First in a three-part series.
WATERLOO, Iowa --- Irreverent pundits found a fun topic to roast last week when someone poured red paint on the famous butter cow, a tradition at the Iowa State Fair since 1911.
A group, Iowans for Animal Liberation, claimed responsibility --- and quickly became an object of ridicule.
"Fake activists throw fake blood on fake cow," one writer scoffed on Twitter.
Another posed a not-too-serious question.
"Animal rights group paints 'Freedom for all!' on the Iowa butter cow. Can butter cows even survive in the wild?"
Other messages were more aggressive.
"Just poured bacon grease on our lettuce and herb garden. Take that, animal liberation group."
The incident at the fair is a mild example of the mind-set and tactics employed by extreme animal rights groups --- like Animal Liberation Front --- and ecoterrorism organizations, such as Earth Liberation Front.
"We hid inside the Agriculture Building and emerged after closing. After dismantling the lock to the refrigerated case housing the Butter Cow with a screwdriver, we doused the entire butter sculpture in red paint," Iowans for Animal Liberation said in a prepared statement delivered anonymously. "The paint represents the blood of 11 billion animals murdered each year in slaughterhouses, egg farms and dairies."
For law enforcement agencies, agribusiness companies and livestock producers, the "bloody" butter cow is a reminder of the need for vigilance. Advocates of extreme animal rights positions are committed to what they describe as "direct action" and "monkey wrenching."
But the law defines those acts as intimidation, harassment, trespassing, vandalism, arson and terrorism.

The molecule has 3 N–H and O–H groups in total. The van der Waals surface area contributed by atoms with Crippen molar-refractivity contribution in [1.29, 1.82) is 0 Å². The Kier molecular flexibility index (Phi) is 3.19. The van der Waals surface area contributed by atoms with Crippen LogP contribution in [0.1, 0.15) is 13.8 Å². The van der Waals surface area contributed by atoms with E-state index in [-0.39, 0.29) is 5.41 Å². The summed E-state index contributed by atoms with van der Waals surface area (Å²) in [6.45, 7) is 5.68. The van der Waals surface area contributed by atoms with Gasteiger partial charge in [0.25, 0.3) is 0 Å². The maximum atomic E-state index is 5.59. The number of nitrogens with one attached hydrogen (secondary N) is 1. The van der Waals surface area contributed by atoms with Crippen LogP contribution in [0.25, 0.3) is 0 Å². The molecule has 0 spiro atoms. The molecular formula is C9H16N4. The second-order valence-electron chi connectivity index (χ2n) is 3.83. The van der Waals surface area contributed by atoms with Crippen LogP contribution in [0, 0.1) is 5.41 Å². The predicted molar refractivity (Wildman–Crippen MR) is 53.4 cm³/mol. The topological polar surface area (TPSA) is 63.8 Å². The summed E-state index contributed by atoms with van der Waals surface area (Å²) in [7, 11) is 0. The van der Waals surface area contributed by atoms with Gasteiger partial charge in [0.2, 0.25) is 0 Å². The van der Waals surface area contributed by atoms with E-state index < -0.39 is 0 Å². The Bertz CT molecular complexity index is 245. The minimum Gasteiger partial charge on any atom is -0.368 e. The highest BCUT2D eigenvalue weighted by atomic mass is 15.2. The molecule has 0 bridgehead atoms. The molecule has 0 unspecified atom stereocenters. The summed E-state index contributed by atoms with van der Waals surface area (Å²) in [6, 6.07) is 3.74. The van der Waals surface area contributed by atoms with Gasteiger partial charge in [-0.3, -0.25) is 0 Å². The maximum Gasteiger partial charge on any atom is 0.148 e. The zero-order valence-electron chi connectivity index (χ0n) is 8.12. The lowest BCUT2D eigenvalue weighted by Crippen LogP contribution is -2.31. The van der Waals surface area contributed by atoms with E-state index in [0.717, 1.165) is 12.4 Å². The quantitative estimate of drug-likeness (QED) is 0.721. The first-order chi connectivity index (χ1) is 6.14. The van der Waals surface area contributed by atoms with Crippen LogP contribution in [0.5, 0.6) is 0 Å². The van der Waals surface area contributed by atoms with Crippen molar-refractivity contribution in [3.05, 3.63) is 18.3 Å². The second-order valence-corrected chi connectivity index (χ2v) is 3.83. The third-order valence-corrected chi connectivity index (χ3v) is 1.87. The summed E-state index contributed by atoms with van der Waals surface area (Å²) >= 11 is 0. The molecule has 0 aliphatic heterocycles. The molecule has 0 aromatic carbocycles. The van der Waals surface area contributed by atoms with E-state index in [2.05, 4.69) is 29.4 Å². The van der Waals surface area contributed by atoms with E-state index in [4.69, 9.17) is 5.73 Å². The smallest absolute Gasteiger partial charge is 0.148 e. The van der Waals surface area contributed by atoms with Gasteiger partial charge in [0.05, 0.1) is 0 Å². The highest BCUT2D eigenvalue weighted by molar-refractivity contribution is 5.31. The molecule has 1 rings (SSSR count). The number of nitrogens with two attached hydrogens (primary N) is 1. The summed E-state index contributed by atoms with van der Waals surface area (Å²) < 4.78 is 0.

"People look at something like that as a funny event, but we look at it more like a terroristic act," said Chickasaw County Sheriff Todd Miller.
Mike Kitsmiller is a supervisory agent with the Federal Bureau of Investigation's office in Cedar Rapids. He is also a member of the agency's Joint Terrorism Task Force.
The butter cow attack is probably not the start of a trend, but it also likely won't be the last in Iowa.
"It's very sporadic. The actions they take are very few and far between --- knock on wood --- and I'm not challenging them to come out," Kitsmiller said.
Even so, the FBI routinely looks into possible crimes by animal rights groups.
"They come up every couple of months. ... We get something that may appear to be linked with that kind of activity," he said.
Fires at hog confinement operations or in barns and mayhem at rural construction sites trigger suspicion, for instance.
"We're going to take it seriously until we know it's not a true threat," Kitsmiller said.
Scrutiny is warranted based on ALF's and ELF's histories.
Bite Back, a magazine and website based in West Palm Beach, Fla., purportedly offers a venue for ALF's followers to share details about their adventures. The website describes 33 incidents in July and August. Of those, 13 were in the United States. One was at the Iowa State Fair.
"Bite Back does not publish news of actions in which the intent is to physically harm someone," according to a disclaimer on its website. But the reports frequently describe dangerous activities that could maim or kill.
Here are some examples
July 2, 2013 --- USA: FAST FOOD CHAINS TARGETED
"On the night of June 30th, three Molotov cocktails where thrown at a Burger King location in addition to two last week. Though the fires from the Molotovs failed to destroy the building, a valid act of direct defiance was still committed and deserves acknowledgement."
July 3, 2013 --- Sweden: WARNING FOR FUR FARMER